Water Damage Local.com Tracks Severe Weather / Flood Damage Plaguing State Fairs Across Country

Share Article

Severe weather and flood damage threatens festivities across the United States, at times turning deadly. State fair officials move to head off any other potential threats.

Indiana Stage Collapses Under 70 mph wind gust

Flash floods may develop in a matter of minutes, giving little or no warning to those in their path.

Water Damage Local.com, a national network of water restoration providers, is advising state fair attendees to play it safe in the wake of recent severe weather and flood damage issues across the country.

Severe weather forced the Missouri State Fair to partially close until debris can be picked up and damage to the fairgrounds repaired. Water Damage Local.com reports that the storms were severe enough to warrant the evacuation of campers from the area, moving them to the Assembly Hall for better protection.

“Due to severe weather during the night, some damage occurred on the Missouri State Fairgrounds,” Fair Director Mark Wolfe said in a statement. “Fortunately, there were no injuries to people or livestock.”

Electricity was out as of Friday afternoon, with many of the tents overturned and debris strewn throughout the area. Once power has been restored, the fair will fully reopen.

This was just the latest in a series of severe weather events to plague state fairs. Last week, strong winds toppled the stage where the band Sugarland was getting ready to perform.
Lighting, sound, and rigging crashed into the audience, killing five and injuring 45.

Some state fairs are putting plans together to deal with contingencies such as this. The Iowa State Fair has put together a severe weather relocation procedure for moving more than 10,000 people from the grandstand, a process that could empty the structure within 15 to 20 minutes.
And unlike the temporary stage that collapsed in Indiana, the Iowa fair has a permanent 40-foot-by-60-foot stage with a 27-foot clearance that was constructed to building code standards and has various weight load limits to maintain the structural integrity.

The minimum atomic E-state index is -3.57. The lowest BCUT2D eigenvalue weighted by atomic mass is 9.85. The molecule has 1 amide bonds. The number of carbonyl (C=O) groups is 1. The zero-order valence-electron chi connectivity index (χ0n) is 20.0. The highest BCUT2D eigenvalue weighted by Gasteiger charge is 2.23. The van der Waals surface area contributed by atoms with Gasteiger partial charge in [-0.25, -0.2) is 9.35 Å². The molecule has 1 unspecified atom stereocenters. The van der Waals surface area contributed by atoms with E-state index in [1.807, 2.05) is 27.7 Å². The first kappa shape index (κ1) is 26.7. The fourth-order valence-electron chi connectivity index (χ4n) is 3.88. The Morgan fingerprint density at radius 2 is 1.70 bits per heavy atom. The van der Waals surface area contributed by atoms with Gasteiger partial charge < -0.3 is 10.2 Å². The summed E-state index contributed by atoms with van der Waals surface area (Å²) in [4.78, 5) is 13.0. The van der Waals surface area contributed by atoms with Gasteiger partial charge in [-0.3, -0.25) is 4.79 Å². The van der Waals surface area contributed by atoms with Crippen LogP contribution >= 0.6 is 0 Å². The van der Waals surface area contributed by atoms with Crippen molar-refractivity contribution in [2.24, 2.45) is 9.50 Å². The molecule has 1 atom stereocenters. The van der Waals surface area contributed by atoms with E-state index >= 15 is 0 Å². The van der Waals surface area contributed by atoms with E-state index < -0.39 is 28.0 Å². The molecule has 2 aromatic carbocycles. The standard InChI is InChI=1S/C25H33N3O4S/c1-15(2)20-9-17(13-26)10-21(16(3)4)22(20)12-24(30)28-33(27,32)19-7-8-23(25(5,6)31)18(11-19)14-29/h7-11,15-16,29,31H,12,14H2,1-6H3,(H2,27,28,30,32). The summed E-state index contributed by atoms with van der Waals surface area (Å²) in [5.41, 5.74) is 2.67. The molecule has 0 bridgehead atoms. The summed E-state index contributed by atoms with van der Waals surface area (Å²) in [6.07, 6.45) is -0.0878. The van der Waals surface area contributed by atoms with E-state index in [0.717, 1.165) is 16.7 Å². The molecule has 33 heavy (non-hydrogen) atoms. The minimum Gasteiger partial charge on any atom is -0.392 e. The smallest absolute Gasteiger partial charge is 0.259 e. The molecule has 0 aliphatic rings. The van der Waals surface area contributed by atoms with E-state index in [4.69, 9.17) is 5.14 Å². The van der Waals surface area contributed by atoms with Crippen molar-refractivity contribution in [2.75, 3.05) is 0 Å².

Minnesota is actively working to prevent a repeat of the stage collapse in Indiana, devoting staff full time to taking care of the stage, particularly the roof, as well as identifying the five most structurally sound buildings for taking shelter.

“All we can do is hope we’ve got some good weather,” said General Manager Jerry Hammer. “The thoughts are certainly with the families down there. That’s a terrible tragedy, especially at an event like that.”

Water Damage Local.com advises fair attendees to be aware of rapidly changing weather conditions, and be prepared to seek shelter if the weather suddenly turns threatening.    Storms such as the one in Indiana produced wind gusts of up to 70 mph (the one that knocked the stage over), and flying debris may cause serious injury.

Likewise, flash floods may develop in a matter of minutes, giving little or no warning to those in their path. Six inches of flowing water is enough to knock a grown man off his feet, and two feet of flowing water can move a car or small SUV. Most flood fatalities are related to people who become trapped in their vehicles.

Obviously these are situations that could be life threatening, and in a year of record severe weather such as 2011, it is advisable to remain alert and aware of your surroundings.

Water Damage Local.com is a nationwide network of IICRC certified water restoration providers, available 24/7 and able to handle even the largest flood damage or other water related problems.


Share article on social media or email:

View article via:

Pdf Print

Contact Author

Joel Kanzelmeyer
Visit website